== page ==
In 1932, Bottles drew a three-year stretch in prison for tax evasion (the same charge that had sent Brother Al to the joint in 1931). When he got out, he rejoined the Chicago Mob, this time getting his hands a little dirtier than before. He bought a “silent” part-ownership in a tavern/hotel and a home in Wisconsin (where he would live for the rest of his life). He divorced his second wife in 1938.
Meanwhile, Al, suffering from paresis (the dementia associated with advanced syphilis) was let out of prison early due to his health issues in 1939 (he’d been sentenced to 11 years). He retired to Florida where he maintained a mansion. Bottles kept the Chicago Mob running. He kept money flowing to Florida where Al was spending his last years. Scarface was ravaged by his late-stage syphilis, something he’d picked up early in life working the New York brothels. He was in the dementia phase. [He died from this in 1947.]
In 1950, though, because of his “connections”, Bottles was questioned by the Kefauver Committee (a congressional investigation from 1950-1951 set up to probe interstate commerce as it related to racketeering and organized crime). He was referred to in a press item, with hyperbole, as “. . . now one of the overlords of the national syndicate which controls gambling, vice, and other rackets.”
Nothing could be further from the truth: while Bottles held a place of honor nationally, he was nowhere near the level of power or prestige of his peers in the syndicate, such as Lucky Luciano or Meyer Lansky. Nor was he equal to the current leaders of the Chicago Mob (Sam Giancana, and others).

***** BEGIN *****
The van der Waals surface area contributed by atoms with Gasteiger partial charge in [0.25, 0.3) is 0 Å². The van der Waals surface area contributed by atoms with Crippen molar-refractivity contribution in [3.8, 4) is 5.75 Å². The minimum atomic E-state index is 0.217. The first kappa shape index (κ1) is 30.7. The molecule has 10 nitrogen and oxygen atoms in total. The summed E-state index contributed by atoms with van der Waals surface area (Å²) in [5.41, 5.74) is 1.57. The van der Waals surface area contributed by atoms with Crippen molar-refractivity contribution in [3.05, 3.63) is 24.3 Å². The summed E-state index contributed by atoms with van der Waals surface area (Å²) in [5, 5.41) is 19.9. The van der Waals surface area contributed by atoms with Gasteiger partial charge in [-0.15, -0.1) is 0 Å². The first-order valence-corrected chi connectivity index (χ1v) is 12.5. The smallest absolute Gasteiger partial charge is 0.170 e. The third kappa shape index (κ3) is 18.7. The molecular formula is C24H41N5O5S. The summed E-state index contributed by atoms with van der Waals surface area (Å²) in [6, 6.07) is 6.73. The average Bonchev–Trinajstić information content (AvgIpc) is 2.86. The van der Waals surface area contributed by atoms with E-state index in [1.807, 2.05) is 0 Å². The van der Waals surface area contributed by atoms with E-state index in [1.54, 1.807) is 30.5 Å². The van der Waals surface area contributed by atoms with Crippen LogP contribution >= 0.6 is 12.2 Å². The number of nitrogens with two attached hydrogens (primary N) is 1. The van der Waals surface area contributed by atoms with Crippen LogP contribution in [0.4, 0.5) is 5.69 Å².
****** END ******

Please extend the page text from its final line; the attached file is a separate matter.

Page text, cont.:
Shortly after the hearings Bottles’ son (Ralph, Jr.) killed himself. As a child in school the boy had trouble follow him because of his Capone surname; he was bullied and never allowed to forget he was related to “Uncle Al”. As an adult that same haunted feeling kept after him, and he worked a string of meaningless jobs, never able to shake off the Capone burden he seemed to carry. The aging Bottles remarried in 1951 (for the last time).
Ralph “Bottles” Capone was the most durable of the Capone brothers, living to the age of 80. He died in 1974 of natural causes.
Perhaps the most interesting of all the Capone brothers is the one who never had a hand in organized crime, though he would come to rely on his criminal brothers for a hand-out.
Born in Italy in 1892* over half a decade before his most infamous sibling, the oldest Capone child was named James Vincenzo Capone. After the family (at the time just him, Ralph, his mother, and father) migrated to New York, more children came along, including future bad boys, Frank and Al.